Engine oil, also known as motor oil or engine lubricant, lubricates the internal combustion engine, making sure it remains cool while meeting the increased emissions regulations. It reduces friction in moving parts, which would otherwise cause wear and damage as well as rust corrosion.
Often, car manufacturers recommend two or more motor oils with different viscosities depending on several factors such as temperature and the vehicle’s operating conditions. It is advisable always to use the manufacturer’s engine oil to prevent premature engine problems.
Here are some more important reasons why the manufacturer’s engine oil is essential.
Sets the standard
Several standards set by various bodies, such as the International Lubricant Standardization and Approval Committee (ILSAC) standards, American Petroleum Institute (API) service category, Association des Constructeurs Européens d’Automobile (ACEA), and Society of Automotive Engineers (SAE) viscosity grade, should be observed by engine oil.
ILSAC standards and API service category are quite similar, except ILSAC standards put more emphasis on the benefits of fuel efficiency. These two regulatory bodies measure the oils ability to clean, lubricate, protect, and cool internal components.
The latest new API service category is SN for gasoline power plants. For ILSAC standards, it is GF-5, which is rated together with API’s SN to indicate that oils have met gasoline-engine requirements of most major car manufacturers.
ACEA standards are the European equivalent to API. These stringent standards determine the level of fuel efficiency when used in car engines. The latest ACEA sequence is C for light-duty diesel engines and catalyst-equipped gasoline, and E for heavy-duty diesel engines.
SAE viscosity grade determines how oil will flow in certain temperatures. Typically, the viscosity grade of modern engines is OW 20. Engines with high tolerance levels require ‘thin oil’ which maintains its viscosity when hot and flows smoothly when cold.
By using the manufacturer’s engine oil that meets all these industry standards, your vehicle’s engine will have optimum performance, minimize exhaust emissions, and maximize efficiency, thus lasting for a long time.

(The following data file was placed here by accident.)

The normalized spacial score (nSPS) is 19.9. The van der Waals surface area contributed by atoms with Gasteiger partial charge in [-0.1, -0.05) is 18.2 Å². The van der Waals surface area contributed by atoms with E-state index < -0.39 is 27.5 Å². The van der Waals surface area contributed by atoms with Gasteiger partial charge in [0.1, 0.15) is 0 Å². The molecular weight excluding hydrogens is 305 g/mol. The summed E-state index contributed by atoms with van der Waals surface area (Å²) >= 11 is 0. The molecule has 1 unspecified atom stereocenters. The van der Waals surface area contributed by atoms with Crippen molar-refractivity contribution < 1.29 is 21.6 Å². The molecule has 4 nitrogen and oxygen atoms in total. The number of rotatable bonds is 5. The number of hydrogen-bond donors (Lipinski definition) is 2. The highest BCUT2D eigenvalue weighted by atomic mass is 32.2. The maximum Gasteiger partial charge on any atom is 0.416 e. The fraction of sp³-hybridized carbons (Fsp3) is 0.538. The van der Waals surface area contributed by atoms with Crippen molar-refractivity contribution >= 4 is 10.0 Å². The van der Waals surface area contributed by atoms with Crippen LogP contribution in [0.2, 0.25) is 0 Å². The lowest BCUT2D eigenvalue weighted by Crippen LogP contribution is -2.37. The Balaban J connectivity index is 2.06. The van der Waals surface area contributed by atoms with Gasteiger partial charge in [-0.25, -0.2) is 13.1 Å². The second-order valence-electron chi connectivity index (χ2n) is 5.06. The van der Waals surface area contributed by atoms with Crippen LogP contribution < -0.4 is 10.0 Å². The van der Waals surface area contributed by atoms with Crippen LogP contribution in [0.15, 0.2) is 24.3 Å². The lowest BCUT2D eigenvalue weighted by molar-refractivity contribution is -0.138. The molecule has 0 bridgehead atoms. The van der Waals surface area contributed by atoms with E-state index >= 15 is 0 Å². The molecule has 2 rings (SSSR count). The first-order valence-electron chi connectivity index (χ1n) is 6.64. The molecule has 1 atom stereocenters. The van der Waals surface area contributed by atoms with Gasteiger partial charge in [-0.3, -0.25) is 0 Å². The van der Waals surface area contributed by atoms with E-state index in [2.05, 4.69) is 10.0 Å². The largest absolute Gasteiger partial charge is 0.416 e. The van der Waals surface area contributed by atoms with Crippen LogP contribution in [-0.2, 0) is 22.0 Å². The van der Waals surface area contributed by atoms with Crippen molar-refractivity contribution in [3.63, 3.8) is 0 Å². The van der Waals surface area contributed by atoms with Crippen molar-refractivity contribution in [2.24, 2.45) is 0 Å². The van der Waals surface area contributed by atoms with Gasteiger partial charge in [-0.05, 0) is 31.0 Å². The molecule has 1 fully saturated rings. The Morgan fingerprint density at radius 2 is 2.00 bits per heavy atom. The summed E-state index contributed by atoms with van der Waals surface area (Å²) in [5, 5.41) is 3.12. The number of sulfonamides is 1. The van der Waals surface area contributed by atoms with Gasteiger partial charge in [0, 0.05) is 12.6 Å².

Meets manufacturer’s requirements
Apart from the industry standards described above, nearly all vehicle and engine-manufacturers require specific oils that have undergone a set of proprietary tests to ensure they have met their specifications.
These requirements are in your owner’s manual, and vehicle owners are only allowed to use oils that meet these requirements, in addition to API, ILSAC, SAE, and ACEA standards.
General Motors (GM), a leading automotive manufacturer, necessitate that 2011 and newer model vehicles use oils that meet dexos specifications. These specifications were developed by GM to assist them in meeting fuel economy standards and government-mandated emissions.
If you go for an oil change at the dealer, they would probably recommend a GM-owned oil brand. There are also some fully-synthetic or semi-synthetic oils that meet dexos specifications.
Claim manufacturer’s warranty
Most modern cars require full-or semi-synthetic oils to meet industry standards as well as the manufacturer’s requirements. Using oil that does not meet the manufacturer’s standards may result in a poorly performing engine, whose repairs you cannot claim in the new car’s warranty.
You do not need to always go for an oil change at your dealership. However, it is necessary to monitor the type of oil put in your engine to ensure it agrees with the automaker’s specifications.
Often, there are numerous engine oils available in the marketplace that aligns with the standards in your owner’s manual. It is upon you to read and familiarize yourself with the proprietary specifications listed on the oil container. Some automakers provide a list of acceptable oils in their service literature.
Do I have to use Dexos oil?
Dexos engine oil standards are a formulation of GM Powertrain engineers as a global standard for GM engines. General Motors is a top automaker with leading vehicle models such as the Buick, Cadillac, Chevrolet, and GMC in their portfolio.
Dexos is designed to extend the vehicle’s life, increase fuel efficiency, maximize the effectiveness of the vehicle’s emissions system, and reduce oil changes. These standards have types of oil specifications; dexos1 for gasoline-powered engines and dexos2 for diesel-powered engines.
GM requires its 2011 vehicle models and onwards to use Dexos oil or dexos-licensed oils throughout their lifetime. Older GM models may also use this oil for reliable and durable engines. It is important to note that no conventional motor oil meets Dexos oil requirements. You will then need semi- or full- synthetic lubricants for your vehicle, which are dexos-licensed.
Modern car engines have tight tolerance. If the manufacturer recommends specific engine oils, those are the essential oils to use for your engine. Failure to adhere to your manufacturer’s stringent requirements may cause wear and damage to your engine. Luckily, some automakers like Audi also give you a list of alternative engine oils compatible with your vehicle.
Engine oil is the lifeblood of your vehicle. Many motor oils in the market claim to provide optimum performance for your engine. Making sure that these oils agree with the requirements in your owner’s manual will save you an unnecessary chain of terrible events. Choosing the right oil additives for your engine is also crucial when selecting the ideal engine oil.